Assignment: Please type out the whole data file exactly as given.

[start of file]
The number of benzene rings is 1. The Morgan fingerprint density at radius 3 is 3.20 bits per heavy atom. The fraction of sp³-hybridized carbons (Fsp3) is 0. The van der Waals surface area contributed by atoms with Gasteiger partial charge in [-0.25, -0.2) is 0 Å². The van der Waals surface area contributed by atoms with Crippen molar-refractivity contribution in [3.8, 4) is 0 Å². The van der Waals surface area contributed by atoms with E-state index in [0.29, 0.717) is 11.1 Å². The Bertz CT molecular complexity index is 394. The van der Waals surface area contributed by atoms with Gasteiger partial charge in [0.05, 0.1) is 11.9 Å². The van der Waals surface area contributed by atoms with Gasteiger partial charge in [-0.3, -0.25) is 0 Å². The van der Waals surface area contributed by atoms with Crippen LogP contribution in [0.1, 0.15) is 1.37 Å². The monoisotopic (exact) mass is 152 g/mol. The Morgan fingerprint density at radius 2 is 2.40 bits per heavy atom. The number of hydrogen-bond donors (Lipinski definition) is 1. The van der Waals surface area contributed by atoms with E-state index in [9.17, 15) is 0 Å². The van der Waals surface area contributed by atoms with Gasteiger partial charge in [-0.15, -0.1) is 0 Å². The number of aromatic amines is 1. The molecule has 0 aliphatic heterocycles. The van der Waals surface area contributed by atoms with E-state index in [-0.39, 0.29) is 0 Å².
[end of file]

The number of benzene rings is 1. The Morgan fingerprint density at radius 3 is 3.20 bits per heavy atom. The fraction of sp³-hybridized carbons (Fsp3) is 0. The van der Waals surface area contributed by atoms with Gasteiger partial charge in [-0.25, -0.2) is 0 Å². The van der Waals surface area contributed by atoms with Crippen molar-refractivity contribution in [3.8, 4) is 0 Å². The van der Waals surface area contributed by atoms with E-state index in [0.29, 0.717) is 11.1 Å². The Bertz CT molecular complexity index is 394. The van der Waals surface area contributed by atoms with Gasteiger partial charge in [0.05, 0.1) is 11.9 Å². The van der Waals surface area contributed by atoms with Gasteiger partial charge in [-0.3, -0.25) is 0 Å². The van der Waals surface area contributed by atoms with Crippen LogP contribution in [0.1, 0.15) is 1.37 Å². The monoisotopic (exact) mass is 152 g/mol. The Morgan fingerprint density at radius 2 is 2.40 bits per heavy atom. The number of hydrogen-bond donors (Lipinski definition) is 1. The van der Waals surface area contributed by atoms with E-state index in [9.17, 15) is 0 Å². The van der Waals surface area contributed by atoms with Gasteiger partial charge in [-0.15, -0.1) is 0 Å². The number of aromatic amines is 1. The molecule has 0 aliphatic heterocycles. The van der Waals surface area contributed by atoms with E-state index in [-0.39, 0.29) is 0 Å².